• April Redux / Vietnam 

But no rest for the weary!! Because now our company was suggesting - strongly suggesting - that if anyone would please like to take a couple of days of unpaid leave during the month of April then we should definitely take them. Please do so. Please. And maybe some teachers might be forced to reduce hours if we didn't get enough volunteers, please, and thanks. What's an English-teaching couple to do, but realize that May 1st is going to be YET ANOTHER holiday (Labor Day/International Workers' Day -- you can thank Grover Cleveland for it not being celebrated on that day in the U.S.) and therefore if one were to take a mere three days of unpaid leave (highly appreciated by one's regional director!) and switch one's days off in the previous week, one would find oneself with eight consecutive days off that are clearly meant for one to travel to Vietnam...? And so, there we were again, eking out a budget for tickets, hotel, visa, etc. in order to not lose this time-off opportunity (I know, I know, such problems...but SERIOUSLY why did this all have to be in our first three and a half months?)  and then we were off to Hanoi! By the way, if you have yet to look at a map, Guangzhou is very close to Vietnam -- closer to Hanoi than to either Shanghai or Beijing, for example. Anyway, Vietnam just may have been the most revelatory trip yet, largely because of Sapa. Holy cripes! This mountain destination is ten kinds of amazing, and I can't believe that before whipping out Lonely Planet Southeast Asia on a Shoestring I had never even heard of it. All I know is that a wise man would do a lot less dropping of bombs on northern Vietnam, and a lot more sitting in a hotel on the Sapa hillside sipping his beverage of choice and staring at the stunning view.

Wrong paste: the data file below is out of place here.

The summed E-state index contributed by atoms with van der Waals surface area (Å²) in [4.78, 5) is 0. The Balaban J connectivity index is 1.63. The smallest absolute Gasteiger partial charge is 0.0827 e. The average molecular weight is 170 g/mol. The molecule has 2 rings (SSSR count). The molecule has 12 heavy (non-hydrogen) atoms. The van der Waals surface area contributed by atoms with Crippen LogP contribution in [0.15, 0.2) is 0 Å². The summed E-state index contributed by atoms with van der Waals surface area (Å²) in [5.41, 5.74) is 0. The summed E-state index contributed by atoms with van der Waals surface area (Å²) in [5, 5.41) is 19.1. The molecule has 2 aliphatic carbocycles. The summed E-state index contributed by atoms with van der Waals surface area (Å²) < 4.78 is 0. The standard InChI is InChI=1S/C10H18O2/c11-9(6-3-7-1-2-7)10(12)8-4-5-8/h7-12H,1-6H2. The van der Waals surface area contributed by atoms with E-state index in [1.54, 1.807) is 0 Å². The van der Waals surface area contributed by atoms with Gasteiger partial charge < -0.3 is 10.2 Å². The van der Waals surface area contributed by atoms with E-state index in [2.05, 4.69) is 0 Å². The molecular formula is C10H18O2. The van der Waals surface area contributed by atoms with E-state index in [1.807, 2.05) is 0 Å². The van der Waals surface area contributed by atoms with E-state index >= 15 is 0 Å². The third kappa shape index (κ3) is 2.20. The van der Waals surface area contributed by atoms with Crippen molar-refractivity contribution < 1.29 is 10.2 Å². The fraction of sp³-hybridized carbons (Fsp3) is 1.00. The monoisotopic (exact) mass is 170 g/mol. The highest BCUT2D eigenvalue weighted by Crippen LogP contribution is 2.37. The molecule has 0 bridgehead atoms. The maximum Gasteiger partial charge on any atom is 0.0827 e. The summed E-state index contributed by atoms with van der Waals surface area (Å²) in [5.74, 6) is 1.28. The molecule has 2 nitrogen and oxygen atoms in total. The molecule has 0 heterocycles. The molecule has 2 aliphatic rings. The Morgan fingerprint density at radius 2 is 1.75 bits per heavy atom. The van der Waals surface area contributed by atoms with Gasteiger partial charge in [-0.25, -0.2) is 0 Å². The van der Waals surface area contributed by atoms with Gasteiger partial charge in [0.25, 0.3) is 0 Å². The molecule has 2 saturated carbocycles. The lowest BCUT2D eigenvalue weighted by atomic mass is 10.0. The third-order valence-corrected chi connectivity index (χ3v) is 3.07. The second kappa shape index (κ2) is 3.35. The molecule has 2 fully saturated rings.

Which brings us to mid-May. Which means it's our birthday month! Which means that Brian and I totally have to spend another weekend in Hong Kong, right? (Right?!) I mean, what else would one do for one's birthday when one lives a mere two-hour, $24-ish dollar train ride from the H-K? So that's where we'll be. Next week. And then I am going to just absolutely sit still for a minute and ... plan my celebration of the upcoming Dragon Boat Festival.

Meanwhile, you want to know what it could possibly be like to live in China. Isn't it an interesting question? Sure it is. However, I'm so close to the situation that I'm having a hard time at the moment figuring out what to talk about. But now that I'm back on the blog (praise be!) I will happily answer all your questions. So what are they? I would love to know what you want to know about life in Guangzhou. Ask and ye shall receive -- especially if you ask in the form of a comment here -- because the blog is back! Check in every Monday and Thursday for all the latest and greatest Linda Without Borders happenings. Although lately it feels like a more appropriate name might be Linda With Lots and Lots of Borders to Cross...